Hiking Maquoketa Caves is the best way to experience the park (and the caves)! Some trails are easier than others, but some traverse steep, rough terrain, and many have stairs and boardwalks.
The six-mile trail system takes hikers through the woods to caves, bluffs, and other natural wonders. A park map is available at the kiosk near the park entrance.
Besides the caves, popular trail features include the Natural Bridge and Balanced Rock. Hike under the Natural Bridge north of the large parking area. And find Balanced Rock, a 17-ton (!) rock along the trail near Dancehall Cave.
Check out the visitor center.
Learn more about Maquoketa Caves’ history and geology at the interpretive center! And see Native American artifacts, like pottery, arrowheads, and tools. A video tour is also available.
The visitor center is near the park entrance and is open on weekends during the summer.
Maquoketa Caves is a great place to go camping, and all campsites are reservable! Choose from a newly renovated campground with electricity, hike-in tent sites, or youth group sites. See the campground section below for more details.
Have a picnic
After a day of hiking and spelunking, there’s nothing better than a picnic! Several picnic areas are right off the park road. And two historic CCC open-air picnic shelters are available first-come, first-serve.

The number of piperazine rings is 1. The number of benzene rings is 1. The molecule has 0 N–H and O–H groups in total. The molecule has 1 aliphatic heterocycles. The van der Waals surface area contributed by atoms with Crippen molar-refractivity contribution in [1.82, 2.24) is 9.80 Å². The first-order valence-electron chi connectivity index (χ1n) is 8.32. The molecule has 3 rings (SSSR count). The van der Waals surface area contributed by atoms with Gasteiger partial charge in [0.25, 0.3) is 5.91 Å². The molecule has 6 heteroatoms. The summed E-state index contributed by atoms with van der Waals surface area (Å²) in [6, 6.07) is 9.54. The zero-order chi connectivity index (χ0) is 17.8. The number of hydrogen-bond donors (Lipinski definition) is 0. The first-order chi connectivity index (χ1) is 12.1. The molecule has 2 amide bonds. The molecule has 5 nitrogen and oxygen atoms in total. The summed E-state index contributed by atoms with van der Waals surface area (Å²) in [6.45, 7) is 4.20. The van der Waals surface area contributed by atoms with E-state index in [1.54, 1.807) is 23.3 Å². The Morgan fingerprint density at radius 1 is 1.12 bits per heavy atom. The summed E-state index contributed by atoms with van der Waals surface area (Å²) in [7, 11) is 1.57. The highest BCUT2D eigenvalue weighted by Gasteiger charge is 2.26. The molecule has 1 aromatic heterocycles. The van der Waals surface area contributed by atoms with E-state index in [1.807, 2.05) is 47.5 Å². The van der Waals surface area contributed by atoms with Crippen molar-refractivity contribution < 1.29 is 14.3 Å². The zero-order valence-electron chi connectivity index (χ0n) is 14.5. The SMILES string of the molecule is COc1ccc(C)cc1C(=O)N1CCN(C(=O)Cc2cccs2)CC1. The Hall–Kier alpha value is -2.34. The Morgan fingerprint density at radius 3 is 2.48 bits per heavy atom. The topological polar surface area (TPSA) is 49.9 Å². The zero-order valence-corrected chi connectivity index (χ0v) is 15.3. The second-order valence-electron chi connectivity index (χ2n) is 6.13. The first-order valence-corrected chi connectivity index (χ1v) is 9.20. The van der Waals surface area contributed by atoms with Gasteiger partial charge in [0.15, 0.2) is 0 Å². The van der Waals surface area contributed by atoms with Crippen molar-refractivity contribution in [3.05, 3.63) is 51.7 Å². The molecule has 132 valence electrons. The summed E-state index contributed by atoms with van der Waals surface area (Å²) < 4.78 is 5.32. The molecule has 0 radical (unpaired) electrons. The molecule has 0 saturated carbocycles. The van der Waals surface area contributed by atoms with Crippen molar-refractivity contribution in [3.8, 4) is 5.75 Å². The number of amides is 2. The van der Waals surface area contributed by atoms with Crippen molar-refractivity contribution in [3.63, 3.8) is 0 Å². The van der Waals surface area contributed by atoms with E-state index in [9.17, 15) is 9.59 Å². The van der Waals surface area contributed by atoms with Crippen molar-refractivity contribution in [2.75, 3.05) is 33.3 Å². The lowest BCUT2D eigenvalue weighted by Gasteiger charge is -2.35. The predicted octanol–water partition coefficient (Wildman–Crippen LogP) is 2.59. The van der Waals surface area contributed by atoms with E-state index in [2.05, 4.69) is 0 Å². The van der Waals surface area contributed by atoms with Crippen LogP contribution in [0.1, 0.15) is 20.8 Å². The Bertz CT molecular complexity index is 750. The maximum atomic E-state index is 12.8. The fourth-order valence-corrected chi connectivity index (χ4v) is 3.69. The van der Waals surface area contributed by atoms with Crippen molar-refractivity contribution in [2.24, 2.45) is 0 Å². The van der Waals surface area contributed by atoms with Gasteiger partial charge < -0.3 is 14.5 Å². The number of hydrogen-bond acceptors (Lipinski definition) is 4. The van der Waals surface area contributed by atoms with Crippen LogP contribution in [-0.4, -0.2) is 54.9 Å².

Kids will love the playground too! Find it between a picnic area and the campground.
Source: Iowa DNR/Maquoketa Caves State Park
Maquoketa Caves State Park Campground
The Maquoketa Caves State Park Campground is a small campground not far from the main attractions – the caves and trails. Choose from 28 electric and non-electric (and hike-in!) campsites to find the perfect camping spot.
The recently renovated campground has back-in and hike-in tent campsites (25-90 yards). Twenty-three sites have electricity. And a designated youth group camping area is also available.
Reserve a campsite online through Reserve America. One modern restroom/shower building and a dump station are on-site. For the campground layout, see the campground map here.
Things to do nearby
Float the Maquoketa River. Some area outfitters rent tubes, kayaks, and canoes with shuttles for those who want to float the Maquoketa River. Check out Maquoketa River Rental & Monticello River Rentals for more information.
Bellevue State Park is a 30-minute drive northeast of the park. This excellent state park has killer views of the Mississippi River, hiking trails, camping, a butterfly garden, and more.
Visit the historic city of Dubuque, just 35 minutes away, and an excellent stop that’s fun for the whole family. Explore the historic Millwork district. Or head to the riverfront for the casinos, National Mississippi River Museum, and more.
Wapsipinicon State Park is 35 miles west of the park and another must-see in the Iowa State Park system: camp, fish, golf, hike, and more in this spectacular park near Anamosa.
See the Field of Dreams Movie Site, almost an hour northwest of the park. Here’s an attraction popularized by the 1989 movie, Field of Dreams, filmed in a farm field near Dyersvile. See the baseball field, take a home tour, or watch a game. Is this heaven?
Where to stay when visiting
- Maquoketa Caves State Park
- Lakehurst Riverside Campgrounds
- Horseshoe Pond Campground & Park
Hotels, Motels, and more
- Decker Hotel, Restaurant, & Bar
- Squires Manor
- AmericInn by Wyndham Maquoketa
- Whispering Meadows Resort Cabins
Visit Maquoketa Caves State Park Today!
Maquoketa Caves State Park is at 9688 Caves Rd, Maquoketa, IA 52060
1 Maquoketa Caves State Park Historic District. United States Department of the Interior. National Park Service. National Register of Historic Places.